Private equity firms have sought a greater number of buy and build opportunities in recent years, amid high valuations and competition for primary deals. In our view such deals carry higher antitrust risks and warrant careful consideration of antitrust issues by both private equity teams and portfolio company management. We are seeing increased scrutiny by some antitrust authorities around the globe and M&A strategy should be considered from an antitrust perspective at the time of the initial acquisition.

Getting the Approvals — Buy and Build Deals Are More Complex From an Antitrust Perspective

As financial investors, private equity firms may be accustomed to streamlined (and often fast-track) antitrust approval processes, since many private equity acquisitions do not raise significant competitive issues. Add-on acquisitions are necessarily implying that the buyer and target are active in the same or similar sector. Such combinations can raise competition issues and may attract regulatory attention, which must be addressed by buyout firms working closely with portfolio company management to minimise antitrust related delays and complications. The heightened antitrust risk posed by add-on deals is compounded by the recent dramatic expansion of merger control regimes, with new and sometimes unpredictable international regimes coming online, particularly in Asia and Africa. As new regulators get up to speed with merger rules, deal teams should factor in longer review periods and heavier information and formality requirements. Private equity firms should be prepared to provide firm and investment information, even where a separate portfolio company is making the acquisition. Identifying regulatory filing requirements and guiding portfolio companies will smooth merger control clearance process. Latham & Watkins' app details merger control thresholds and timelines in over 80 jurisdictions and will serve as a useful reference tool for effective transaction planning.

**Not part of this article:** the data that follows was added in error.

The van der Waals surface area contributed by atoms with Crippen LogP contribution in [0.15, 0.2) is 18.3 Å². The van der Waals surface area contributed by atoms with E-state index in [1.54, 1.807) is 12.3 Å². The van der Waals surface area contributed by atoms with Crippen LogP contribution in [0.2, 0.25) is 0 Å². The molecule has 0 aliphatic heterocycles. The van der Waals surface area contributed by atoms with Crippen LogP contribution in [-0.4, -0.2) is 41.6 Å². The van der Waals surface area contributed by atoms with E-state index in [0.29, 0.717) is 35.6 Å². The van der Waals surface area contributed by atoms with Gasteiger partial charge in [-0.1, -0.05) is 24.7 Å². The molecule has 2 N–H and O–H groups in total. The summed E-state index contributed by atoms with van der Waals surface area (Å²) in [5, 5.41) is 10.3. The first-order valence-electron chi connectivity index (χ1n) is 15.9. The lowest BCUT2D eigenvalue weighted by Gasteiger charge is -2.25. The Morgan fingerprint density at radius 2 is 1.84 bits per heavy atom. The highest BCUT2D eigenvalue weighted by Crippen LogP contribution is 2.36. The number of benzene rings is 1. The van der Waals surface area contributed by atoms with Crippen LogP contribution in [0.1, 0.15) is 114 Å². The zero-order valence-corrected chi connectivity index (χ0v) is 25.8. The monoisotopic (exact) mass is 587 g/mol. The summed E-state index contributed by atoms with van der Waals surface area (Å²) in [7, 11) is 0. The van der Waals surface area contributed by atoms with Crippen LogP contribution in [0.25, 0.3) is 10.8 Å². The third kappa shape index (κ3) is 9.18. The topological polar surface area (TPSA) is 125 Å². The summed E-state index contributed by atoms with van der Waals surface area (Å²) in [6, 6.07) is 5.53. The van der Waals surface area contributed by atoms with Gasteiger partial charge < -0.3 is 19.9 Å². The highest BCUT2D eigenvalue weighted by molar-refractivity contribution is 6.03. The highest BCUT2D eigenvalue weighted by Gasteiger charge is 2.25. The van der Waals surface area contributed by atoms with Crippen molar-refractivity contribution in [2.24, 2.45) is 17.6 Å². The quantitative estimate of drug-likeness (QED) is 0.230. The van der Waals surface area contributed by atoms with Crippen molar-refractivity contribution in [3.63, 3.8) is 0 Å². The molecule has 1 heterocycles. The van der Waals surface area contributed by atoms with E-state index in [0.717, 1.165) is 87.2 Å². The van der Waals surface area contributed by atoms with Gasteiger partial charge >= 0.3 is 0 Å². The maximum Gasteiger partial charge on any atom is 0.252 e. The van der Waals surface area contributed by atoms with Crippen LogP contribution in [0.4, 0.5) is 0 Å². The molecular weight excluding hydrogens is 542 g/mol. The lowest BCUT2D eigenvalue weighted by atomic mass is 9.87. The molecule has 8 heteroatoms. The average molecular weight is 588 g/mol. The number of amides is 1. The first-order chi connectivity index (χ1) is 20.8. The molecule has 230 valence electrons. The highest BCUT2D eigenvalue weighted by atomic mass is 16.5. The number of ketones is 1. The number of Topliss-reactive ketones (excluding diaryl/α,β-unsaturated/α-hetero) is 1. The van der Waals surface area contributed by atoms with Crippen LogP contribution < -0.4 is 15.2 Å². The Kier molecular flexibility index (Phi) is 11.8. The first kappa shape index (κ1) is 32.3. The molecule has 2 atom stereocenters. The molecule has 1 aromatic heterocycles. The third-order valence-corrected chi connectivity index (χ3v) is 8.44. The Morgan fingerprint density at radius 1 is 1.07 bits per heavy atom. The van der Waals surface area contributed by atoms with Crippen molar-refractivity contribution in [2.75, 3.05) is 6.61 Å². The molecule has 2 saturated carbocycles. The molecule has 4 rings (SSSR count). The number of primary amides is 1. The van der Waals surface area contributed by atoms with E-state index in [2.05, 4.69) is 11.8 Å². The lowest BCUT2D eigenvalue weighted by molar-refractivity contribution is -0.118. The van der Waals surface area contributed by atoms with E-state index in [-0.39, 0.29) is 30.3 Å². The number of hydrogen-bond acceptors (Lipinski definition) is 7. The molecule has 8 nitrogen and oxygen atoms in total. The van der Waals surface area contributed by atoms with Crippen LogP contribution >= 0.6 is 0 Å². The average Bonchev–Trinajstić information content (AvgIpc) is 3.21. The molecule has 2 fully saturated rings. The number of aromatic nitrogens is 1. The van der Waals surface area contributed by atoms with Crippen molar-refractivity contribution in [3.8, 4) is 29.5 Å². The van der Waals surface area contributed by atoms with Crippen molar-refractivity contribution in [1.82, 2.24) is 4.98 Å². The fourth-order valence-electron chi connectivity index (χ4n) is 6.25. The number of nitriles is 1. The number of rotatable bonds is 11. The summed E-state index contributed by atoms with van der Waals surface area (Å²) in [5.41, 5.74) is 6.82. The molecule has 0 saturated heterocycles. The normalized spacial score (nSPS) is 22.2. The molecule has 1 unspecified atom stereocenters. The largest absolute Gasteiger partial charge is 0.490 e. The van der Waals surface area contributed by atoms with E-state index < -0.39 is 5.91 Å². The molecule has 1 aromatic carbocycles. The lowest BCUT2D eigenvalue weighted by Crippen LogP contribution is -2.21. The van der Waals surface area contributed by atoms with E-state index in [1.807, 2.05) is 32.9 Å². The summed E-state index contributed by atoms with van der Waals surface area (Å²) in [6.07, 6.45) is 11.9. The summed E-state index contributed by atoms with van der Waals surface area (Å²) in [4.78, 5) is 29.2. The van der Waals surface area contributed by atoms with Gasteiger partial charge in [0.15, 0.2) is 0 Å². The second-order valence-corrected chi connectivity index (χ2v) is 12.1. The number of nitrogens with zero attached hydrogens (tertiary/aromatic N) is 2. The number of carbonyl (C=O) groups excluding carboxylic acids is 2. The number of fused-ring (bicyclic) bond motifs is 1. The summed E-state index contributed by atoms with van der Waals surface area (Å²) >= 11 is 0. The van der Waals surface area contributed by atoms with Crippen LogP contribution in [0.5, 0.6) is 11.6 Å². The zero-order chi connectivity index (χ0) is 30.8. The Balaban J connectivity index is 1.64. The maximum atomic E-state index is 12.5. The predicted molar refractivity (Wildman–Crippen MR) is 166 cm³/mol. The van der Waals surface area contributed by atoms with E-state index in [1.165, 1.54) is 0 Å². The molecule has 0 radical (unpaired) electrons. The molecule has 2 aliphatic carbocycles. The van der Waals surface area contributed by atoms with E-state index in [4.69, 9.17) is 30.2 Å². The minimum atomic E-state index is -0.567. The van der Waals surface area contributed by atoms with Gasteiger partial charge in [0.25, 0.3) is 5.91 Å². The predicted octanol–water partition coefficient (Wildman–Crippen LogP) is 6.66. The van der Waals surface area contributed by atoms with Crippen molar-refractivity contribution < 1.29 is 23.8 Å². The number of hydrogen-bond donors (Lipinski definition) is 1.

Waiting for the Approvals — "Gun- Jumping" Issues Increasingly Relevant

Where antitrust approval is holding up closing, portfolio company management may be tempted to get a head start on post-closing integration. Integration planning is a necessary step, but most merger regimes prohibit any form of actual integration between the acquirer and target businesses before approval is issued. Such pre-approval integration can bring significant fines and is particularly risky where the buyer and target are active in the same industry (as is the case for add-on deals). Deal teams should note that companies do not need to fully combine to "jump the gun" – sharing confidential and competitively sensitive information (an increased risk where the buyer and target are competitors), engaging in joint selling and allowing the buyer to take ordinary-course of business decisions for the target can also amount to gun-jumping. The French competition authority recently imposed a fine of €80 million on an acquirer for gun-jumping in the pre-merger approval period. Issuing robust pre-integration guidelines to the buyer and target business teams (i.e. at portfolio company level) and mandating "clean teams" during the due diligence process (where some exchange of sensitive information could be required) will help mitigate gun-jumping risks.

Further, deal teams should approach structuring acquisitions in a way which allows for a staged acquisition process with caution, seeking advice based on the facts of each deal. Structuring may not provide a solution to merger control related delays and has been the subject of recent antitrust enforcement action in China, with the Chinese antitrust regulator issuing fines.

In our view, private equity owners and portfolio company management will need to be increasingly alert to antitrust issues and should carefully review buy and build deals for a range of antitrust risks.

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